219 BAY WALK
Architect: UNKNOWN, 1961. Renovation: JAMES STREACKER & SCOTT ALBHORN.
A typical early 1960’s cottage by an unknown architect, 219 Bay Walk transcends its humble origins through the meticulousness of its restoration and the addition of a modernist landscape. The house was built in 1961 for Harry and Helen Kraft. Harry was an engineer for Grumman Aircraft and a long-time Pines Fire Department volunteer. Helen served as its dispatcher. During the summer months, they lived on a boat in the Harbor and rented their house.
Upon purchasing the home in 2000, James Streacker and Scott Albhorn undertook a series of subtle improvements with outsize results. An accumulation of gestures--none of them showy, all of them poetic--result in a pleasing diversity of outdoor spaces, from a raked sand garden culled from the Harbor dredging, to the perch of an upper deck with low benches, to a slate-lined valley below. Nature is everywhere, yet nothing is left to chance. One example is an inviting bench at the entry porch, painted to match the leaves of the adjacent Japanese maple. Best of all, the homeowners refrained from erecting a tall fence around it all, thus capturing the original spirit of Fire Island Pines as a public place to enjoy private architecture.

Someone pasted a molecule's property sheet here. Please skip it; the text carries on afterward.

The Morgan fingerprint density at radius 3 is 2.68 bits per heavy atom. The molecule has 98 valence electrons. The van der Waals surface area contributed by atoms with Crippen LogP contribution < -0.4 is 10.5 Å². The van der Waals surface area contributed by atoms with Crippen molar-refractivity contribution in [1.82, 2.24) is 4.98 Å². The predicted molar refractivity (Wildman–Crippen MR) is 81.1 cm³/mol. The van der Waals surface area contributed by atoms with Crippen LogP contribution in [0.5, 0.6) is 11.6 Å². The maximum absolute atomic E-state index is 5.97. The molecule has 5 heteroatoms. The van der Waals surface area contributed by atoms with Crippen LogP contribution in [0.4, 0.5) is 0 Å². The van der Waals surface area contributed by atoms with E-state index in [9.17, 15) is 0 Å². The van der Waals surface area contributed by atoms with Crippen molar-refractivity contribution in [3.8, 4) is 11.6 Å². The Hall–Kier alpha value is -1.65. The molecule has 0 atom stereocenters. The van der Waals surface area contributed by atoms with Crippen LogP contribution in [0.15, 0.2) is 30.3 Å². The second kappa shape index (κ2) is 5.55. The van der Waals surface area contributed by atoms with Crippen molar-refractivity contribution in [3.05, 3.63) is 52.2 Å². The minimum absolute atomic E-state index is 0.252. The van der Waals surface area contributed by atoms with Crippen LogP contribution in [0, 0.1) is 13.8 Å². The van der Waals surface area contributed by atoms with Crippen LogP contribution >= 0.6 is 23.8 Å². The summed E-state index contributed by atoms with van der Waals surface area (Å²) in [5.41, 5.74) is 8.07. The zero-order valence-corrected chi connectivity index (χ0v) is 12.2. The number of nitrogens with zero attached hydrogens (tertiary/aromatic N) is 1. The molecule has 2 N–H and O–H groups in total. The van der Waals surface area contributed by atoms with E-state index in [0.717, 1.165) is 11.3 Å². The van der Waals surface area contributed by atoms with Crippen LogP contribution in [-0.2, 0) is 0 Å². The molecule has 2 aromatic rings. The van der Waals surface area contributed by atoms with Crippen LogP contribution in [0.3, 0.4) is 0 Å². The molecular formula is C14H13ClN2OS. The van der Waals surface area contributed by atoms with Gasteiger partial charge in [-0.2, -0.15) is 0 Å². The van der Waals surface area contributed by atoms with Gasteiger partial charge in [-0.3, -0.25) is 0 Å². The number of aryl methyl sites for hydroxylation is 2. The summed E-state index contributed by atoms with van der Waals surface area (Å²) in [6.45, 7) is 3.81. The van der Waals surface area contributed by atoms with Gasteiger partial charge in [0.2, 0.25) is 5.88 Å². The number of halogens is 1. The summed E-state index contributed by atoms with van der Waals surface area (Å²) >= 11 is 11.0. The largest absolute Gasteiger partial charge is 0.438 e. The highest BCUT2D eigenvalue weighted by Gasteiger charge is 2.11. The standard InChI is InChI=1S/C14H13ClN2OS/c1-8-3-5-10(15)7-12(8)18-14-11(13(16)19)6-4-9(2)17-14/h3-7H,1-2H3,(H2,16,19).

The new architectural gesture inside is a dining room that was converted from a bedroom. Carefully composed openings in its wall maintain a zone of privacy amidst all of the admiring passers-by. In its un-fussy way, the original architecture is also well suited to the beach. A raked ceiling leads to clerestory windows that draw breeezes through the main space. A rich palette of wood and tile, including hard-to-find “wormwood,” warms the interior. The kitchen will resonate with fans of Mad Men: Betty Draper would feel right at home chain-smoking around its Formica peninsula.
Photos: Tom Sibley.